Workers’ Comp Building a Solid OSHA Program

        A Fresh Approach to Controlling WC Costs


There are five entry-level steps you can take to have a well-rounded safety program that produces a safe work environment, achieves OSHA compliance, reduces accidents and ultimately reduces workers’ compensation costs.

     • Develop the various programs required by the OSHA standards.

     • Integrate those programs into daily operations.

     • Investigate all injuries and illnesses.

     • Provide training to develop safety competence in all employees.

     • Audit your programs and your work areas on a regular basis to
     stimulate continuous improvement.

Aside from being a requirement for manufacturers, OSHA standards provide a good pathway to incident reductions. Many accidents stem from poorly developed d or implemented OSHA programs: slips or trips may come from not keeping walking and working surfaces clear, tampering with machine guarding may result in excessive lacerations and not following proper lockout/tagout procedures can result in serious injury or death.

Many of the OSHA standards require that a written program be developed and communicated to employees. Experience shows that companies with thoroughly developed, OSHA-compliant programs have fewer accidents, more productive employees and lower workers’ compensation costs.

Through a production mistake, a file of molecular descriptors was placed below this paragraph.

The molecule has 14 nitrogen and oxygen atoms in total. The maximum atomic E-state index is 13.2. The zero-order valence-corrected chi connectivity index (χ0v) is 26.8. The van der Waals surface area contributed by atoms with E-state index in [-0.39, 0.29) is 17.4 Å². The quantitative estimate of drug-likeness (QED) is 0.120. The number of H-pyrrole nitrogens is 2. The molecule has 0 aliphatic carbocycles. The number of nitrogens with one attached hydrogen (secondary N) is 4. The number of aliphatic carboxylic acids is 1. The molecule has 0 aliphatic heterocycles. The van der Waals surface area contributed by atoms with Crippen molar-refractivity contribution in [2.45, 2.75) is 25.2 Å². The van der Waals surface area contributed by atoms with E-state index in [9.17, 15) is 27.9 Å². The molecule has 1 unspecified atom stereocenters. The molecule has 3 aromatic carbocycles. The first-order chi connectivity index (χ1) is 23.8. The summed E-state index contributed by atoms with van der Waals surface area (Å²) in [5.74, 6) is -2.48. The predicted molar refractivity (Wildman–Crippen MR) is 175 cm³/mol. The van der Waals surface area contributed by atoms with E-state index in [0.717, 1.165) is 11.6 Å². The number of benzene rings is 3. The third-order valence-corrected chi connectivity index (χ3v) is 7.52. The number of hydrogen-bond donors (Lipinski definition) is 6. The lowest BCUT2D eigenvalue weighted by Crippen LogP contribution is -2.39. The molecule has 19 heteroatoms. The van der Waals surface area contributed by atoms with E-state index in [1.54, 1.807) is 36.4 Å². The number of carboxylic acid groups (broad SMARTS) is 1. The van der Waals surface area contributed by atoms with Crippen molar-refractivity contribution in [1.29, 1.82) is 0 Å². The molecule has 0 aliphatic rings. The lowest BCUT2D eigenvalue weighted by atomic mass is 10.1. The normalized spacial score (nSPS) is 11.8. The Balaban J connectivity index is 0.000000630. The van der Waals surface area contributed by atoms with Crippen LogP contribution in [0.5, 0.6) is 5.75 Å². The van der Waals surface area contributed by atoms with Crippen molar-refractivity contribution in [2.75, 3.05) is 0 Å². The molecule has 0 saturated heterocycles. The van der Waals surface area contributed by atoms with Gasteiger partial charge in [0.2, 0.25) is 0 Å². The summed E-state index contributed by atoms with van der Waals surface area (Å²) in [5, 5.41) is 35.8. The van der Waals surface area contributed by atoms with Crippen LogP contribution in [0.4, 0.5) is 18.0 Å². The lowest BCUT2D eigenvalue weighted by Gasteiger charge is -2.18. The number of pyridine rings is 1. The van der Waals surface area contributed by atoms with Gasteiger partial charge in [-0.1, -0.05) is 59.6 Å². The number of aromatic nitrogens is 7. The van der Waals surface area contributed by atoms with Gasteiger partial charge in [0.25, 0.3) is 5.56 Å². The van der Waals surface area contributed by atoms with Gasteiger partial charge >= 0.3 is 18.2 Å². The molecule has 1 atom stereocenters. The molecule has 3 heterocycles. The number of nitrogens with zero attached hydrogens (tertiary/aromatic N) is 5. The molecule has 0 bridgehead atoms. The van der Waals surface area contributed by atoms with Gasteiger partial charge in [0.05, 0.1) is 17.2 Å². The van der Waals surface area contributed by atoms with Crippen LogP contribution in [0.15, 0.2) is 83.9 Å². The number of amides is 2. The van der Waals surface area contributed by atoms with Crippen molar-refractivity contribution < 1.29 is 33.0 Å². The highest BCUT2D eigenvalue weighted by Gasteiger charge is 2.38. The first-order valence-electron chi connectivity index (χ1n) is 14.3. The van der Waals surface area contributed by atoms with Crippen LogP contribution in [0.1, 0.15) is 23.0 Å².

If your business is dealing with rising workers’ compensation costs as a result of workplace accidents, it’s time to take a new approach to safety. The key to spending fewer dollars is more than just stopping a few accidents on the manufacturing floor; it requires a comprehensive safety program designed to continuously improve. A safety program that is compliant with Occupational Safety and Health Administration (OSHA) standards can yield significant savings for by reducing injuries and illnesses, saving workers’ compensation dollars over the long run.